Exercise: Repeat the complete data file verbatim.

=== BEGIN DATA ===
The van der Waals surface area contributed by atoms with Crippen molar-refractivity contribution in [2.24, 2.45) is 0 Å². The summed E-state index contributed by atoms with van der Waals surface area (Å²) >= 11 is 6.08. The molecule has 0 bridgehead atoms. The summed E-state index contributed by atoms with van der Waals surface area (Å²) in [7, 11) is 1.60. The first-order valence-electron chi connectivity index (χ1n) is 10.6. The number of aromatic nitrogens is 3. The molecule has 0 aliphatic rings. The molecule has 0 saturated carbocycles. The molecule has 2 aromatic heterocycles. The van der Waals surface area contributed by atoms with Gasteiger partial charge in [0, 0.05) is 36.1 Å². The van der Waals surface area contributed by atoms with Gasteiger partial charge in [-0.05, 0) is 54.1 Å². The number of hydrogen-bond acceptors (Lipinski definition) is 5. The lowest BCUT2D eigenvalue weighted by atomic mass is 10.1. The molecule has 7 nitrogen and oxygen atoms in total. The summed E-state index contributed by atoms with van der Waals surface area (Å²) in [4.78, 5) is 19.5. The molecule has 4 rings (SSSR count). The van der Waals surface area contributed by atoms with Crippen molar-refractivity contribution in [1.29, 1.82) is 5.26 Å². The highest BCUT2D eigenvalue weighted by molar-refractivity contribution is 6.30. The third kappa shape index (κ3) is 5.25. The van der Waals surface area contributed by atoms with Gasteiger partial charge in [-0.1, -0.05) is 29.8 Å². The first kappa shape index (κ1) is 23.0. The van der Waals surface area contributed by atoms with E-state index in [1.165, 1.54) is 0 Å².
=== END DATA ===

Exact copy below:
The van der Waals surface area contributed by atoms with Crippen molar-refractivity contribution in [2.24, 2.45) is 0 Å². The summed E-state index contributed by atoms with van der Waals surface area (Å²) >= 11 is 6.08. The molecule has 0 bridgehead atoms. The summed E-state index contributed by atoms with van der Waals surface area (Å²) in [7, 11) is 1.60. The first-order valence-electron chi connectivity index (χ1n) is 10.6. The number of aromatic nitrogens is 3. The molecule has 0 aliphatic rings. The molecule has 0 saturated carbocycles. The molecule has 2 aromatic heterocycles. The van der Waals surface area contributed by atoms with Gasteiger partial charge in [0, 0.05) is 36.1 Å². The van der Waals surface area contributed by atoms with Gasteiger partial charge in [-0.05, 0) is 54.1 Å². The number of hydrogen-bond acceptors (Lipinski definition) is 5. The lowest BCUT2D eigenvalue weighted by atomic mass is 10.1. The molecule has 7 nitrogen and oxygen atoms in total. The summed E-state index contributed by atoms with van der Waals surface area (Å²) in [4.78, 5) is 19.5. The molecule has 4 rings (SSSR count). The van der Waals surface area contributed by atoms with Crippen molar-refractivity contribution in [1.29, 1.82) is 5.26 Å². The highest BCUT2D eigenvalue weighted by molar-refractivity contribution is 6.30. The third kappa shape index (κ3) is 5.25. The van der Waals surface area contributed by atoms with Gasteiger partial charge in [-0.1, -0.05) is 29.8 Å². The first kappa shape index (κ1) is 23.0. The van der Waals surface area contributed by atoms with E-state index in [1.165, 1.54) is 0 Å².